The chart also gives the proper primary throttle valve opening angle, where necessary, and the proper means of fast idle adjustment.
The throttle valve opening angle is measured with a gauge supplied in the carburetor rebuilding kit. It is also possible to make one out of cardboard by using a protractor to obtain the correct angle.Unloader
See Figures 9 and 10
The unloader adjustment is made with the primary throttle valve fully open. With the valve open, check the choke valve angle with a special gauge supplied in the rebuilding kit or with a gauge of the proper angle fabricated out of cardboard. The angle of the choke valve opening should be:
All angles, should be measured from the horizontal plane created by a closed choke valve.
To adjust the angle, bend the fast idle lever until the proper measurement is achieved.ON THE VEHICLE-1975-83 MODELS
See Figure 11
Disconnect the EGR valve vacuum line on 20R engines.
- Perform the idle speed/mixture adjustments as outlined in Engine Performance and Tune-up . Leave the tachometer connected.
- Remove the top of the air cleaner.
- Open the throttle valve slightly and close the choke valve. Next, hold the choke valve with your finger and close the throttle valve. The choke valve is now fully closed.
- Without depressing the accelerator pedal, start the engine.
- Check to see that the engine fast idle speed is 2400 rpm.
- If the reading on the tachometer is not within specifications, adjust the fast idle speed by turning the fast idle screw.
- Disconnect the tachometer, install the air cleaner cover, and connect the EGR valve vacuum line if it was detached.
See Figure 12
A reloader is used on the 8R-C engine to prevent the throttle valve from opening during automatic choke operation.
- When the choke valve is opened 45°deg; from the closed position, the reloader lever should disengage from its stop.
Angle "A" in the illustration should be 20°deg; when measured with a gauge.
- To adjust, bend the portion of the linkage where angle "A" was measured.
- When the primary throttle valve is fully opened, with the reloader in operating position, the clearance between the secondary throttle valve edge and bore should be 0.014-0.030 inch (0.355-0.762mm). Measure the clearance with a wire gauge and bend the reloader tab to adjust it.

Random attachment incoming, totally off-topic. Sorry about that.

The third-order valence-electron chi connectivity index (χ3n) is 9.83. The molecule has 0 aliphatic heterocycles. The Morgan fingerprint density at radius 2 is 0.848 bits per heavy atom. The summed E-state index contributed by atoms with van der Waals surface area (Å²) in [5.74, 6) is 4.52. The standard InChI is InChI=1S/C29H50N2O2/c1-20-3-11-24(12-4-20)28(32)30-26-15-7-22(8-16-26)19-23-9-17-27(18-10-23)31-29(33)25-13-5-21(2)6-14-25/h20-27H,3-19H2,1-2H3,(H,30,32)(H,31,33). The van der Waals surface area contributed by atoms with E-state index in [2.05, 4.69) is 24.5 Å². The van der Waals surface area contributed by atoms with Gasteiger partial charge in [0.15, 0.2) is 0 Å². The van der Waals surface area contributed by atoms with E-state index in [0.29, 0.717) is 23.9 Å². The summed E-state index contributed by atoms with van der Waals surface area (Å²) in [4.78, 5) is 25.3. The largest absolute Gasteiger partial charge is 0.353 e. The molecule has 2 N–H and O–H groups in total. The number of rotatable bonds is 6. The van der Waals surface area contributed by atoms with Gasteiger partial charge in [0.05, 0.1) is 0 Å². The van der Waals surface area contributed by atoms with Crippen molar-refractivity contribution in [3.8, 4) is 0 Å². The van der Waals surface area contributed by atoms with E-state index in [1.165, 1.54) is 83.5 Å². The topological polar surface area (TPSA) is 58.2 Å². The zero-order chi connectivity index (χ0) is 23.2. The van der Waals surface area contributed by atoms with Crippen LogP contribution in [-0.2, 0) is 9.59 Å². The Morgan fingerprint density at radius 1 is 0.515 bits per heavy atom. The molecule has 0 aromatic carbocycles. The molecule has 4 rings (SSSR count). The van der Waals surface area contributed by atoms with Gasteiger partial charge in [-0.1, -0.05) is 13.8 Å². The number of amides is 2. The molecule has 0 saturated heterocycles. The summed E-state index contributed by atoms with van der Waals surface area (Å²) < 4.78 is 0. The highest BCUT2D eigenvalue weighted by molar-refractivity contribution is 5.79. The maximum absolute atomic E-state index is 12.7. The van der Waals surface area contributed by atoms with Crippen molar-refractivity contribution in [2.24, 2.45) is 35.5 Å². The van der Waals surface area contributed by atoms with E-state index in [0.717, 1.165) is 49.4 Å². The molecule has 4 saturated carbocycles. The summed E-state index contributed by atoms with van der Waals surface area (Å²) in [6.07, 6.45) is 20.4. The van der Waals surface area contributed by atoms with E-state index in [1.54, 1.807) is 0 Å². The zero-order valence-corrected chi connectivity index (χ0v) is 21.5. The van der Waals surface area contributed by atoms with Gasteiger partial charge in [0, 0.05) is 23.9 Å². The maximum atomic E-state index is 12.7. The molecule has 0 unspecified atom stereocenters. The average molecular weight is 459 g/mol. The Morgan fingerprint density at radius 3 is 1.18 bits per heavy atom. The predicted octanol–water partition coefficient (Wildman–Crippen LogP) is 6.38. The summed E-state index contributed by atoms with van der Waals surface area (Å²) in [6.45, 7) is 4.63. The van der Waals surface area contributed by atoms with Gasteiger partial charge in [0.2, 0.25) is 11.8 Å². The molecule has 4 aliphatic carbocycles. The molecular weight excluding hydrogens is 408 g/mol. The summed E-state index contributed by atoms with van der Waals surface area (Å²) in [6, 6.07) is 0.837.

- Fully open the choke valve by hand; the reloader lever should be disengaged from its stop by the weight on its link.
- Push the rod which comes out of the upper (choke breaker) diaphragm so that the choke valve opens.
- Measure the choke valve opening angle. It should be 40°deg;.
- Adjust the angle, if necessary, by bending the relief lever link.
- Apply vacuum to the larger of the two diaphragms.
- Check that the angle of the choke plate is 38°deg;, measured from the horizontal plane. Angle on 1983 22R engines is 42°deg;.
- If the angle is incorrect, adjust it by bending the choke breaker link.
- Apply vacuum to both of the diaphragms and check the choke plate angle again. It should be approximately 60°deg; (measured from the horizontal plane as before).
- If the angle is not within specifications, the choke breaker will require replacement.
See Figures 13, 14 and 15
When assembling the carburetor, turn the idle mixture screw the number of turns specified below. After the carburetor is installed, perform the appropriate idle speed/mixture adjustment as detailed in Engine Performance and Tune-up .
Idle mixture on the 1981 Celicas is preset at the factory and is not adjustable.Throttle Kick-up
See Figure 16
- Open the primary throttle valve. On 18R-C engines, the valve should be open 64°deg; from the bore; on 20R engines, the valve should be open all the way.
- The secondary throttle valve-to-bore clearance should be 0.008 inch (0.2mm). If not, adjust the clearance by bending the secondary throttle lever.
- Apply vacuum to the throttle positioner diaphragm.
- The throttle valve opening angle should be 16.5°deg; from the horizontal plane. If not, adjust it by turning the adjusting screw.
Check that the length of the pump stroke (length that the pump lever travels) is 0.154 inch (3.9mm). If it is not, it can be adjusted by bending the connecting link.
REMOVAL & INSTALLATION
- Disconnect the negative battery cable.
- Loosen the radiator drain plug and drain the coolant into a suitable container.
- Unscrew the mounting screws and remove the air filter housing. Disconnect all hoses and lines leading from the air cleaner.
- Tag and disconnect all fuel, vacuum, coolant and electrical lines or hoses leading from the carburetor.